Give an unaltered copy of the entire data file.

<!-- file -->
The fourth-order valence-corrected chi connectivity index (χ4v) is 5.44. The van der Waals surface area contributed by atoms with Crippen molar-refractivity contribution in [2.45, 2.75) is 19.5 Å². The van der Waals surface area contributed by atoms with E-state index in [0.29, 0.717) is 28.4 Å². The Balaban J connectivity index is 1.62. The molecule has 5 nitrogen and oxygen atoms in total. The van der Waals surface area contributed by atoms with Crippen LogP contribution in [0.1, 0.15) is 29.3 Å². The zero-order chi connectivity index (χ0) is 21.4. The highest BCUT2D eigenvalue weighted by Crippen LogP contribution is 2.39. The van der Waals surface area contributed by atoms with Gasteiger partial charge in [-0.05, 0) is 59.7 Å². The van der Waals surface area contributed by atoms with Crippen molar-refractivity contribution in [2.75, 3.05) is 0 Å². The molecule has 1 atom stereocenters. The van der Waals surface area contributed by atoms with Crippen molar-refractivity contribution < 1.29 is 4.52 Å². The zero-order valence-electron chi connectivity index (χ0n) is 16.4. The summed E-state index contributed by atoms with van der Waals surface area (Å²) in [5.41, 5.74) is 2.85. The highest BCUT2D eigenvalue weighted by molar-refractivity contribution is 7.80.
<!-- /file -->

The fourth-order valence-corrected chi connectivity index (χ4v) is 5.44. The van der Waals surface area contributed by atoms with Crippen molar-refractivity contribution in [2.45, 2.75) is 19.5 Å². The van der Waals surface area contributed by atoms with E-state index in [0.29, 0.717) is 28.4 Å². The Balaban J connectivity index is 1.62. The molecule has 5 nitrogen and oxygen atoms in total. The van der Waals surface area contributed by atoms with Crippen LogP contribution in [0.1, 0.15) is 29.3 Å². The zero-order chi connectivity index (χ0) is 21.4. The highest BCUT2D eigenvalue weighted by Crippen LogP contribution is 2.39. The van der Waals surface area contributed by atoms with Gasteiger partial charge in [-0.05, 0) is 59.7 Å². The van der Waals surface area contributed by atoms with Crippen molar-refractivity contribution in [2.75, 3.05) is 0 Å². The molecule has 1 atom stereocenters. The van der Waals surface area contributed by atoms with Crippen molar-refractivity contribution < 1.29 is 4.52 Å². The zero-order valence-electron chi connectivity index (χ0n) is 16.4. The summed E-state index contributed by atoms with van der Waals surface area (Å²) in [5.41, 5.74) is 2.85. The highest BCUT2D eigenvalue weighted by molar-refractivity contribution is 7.80.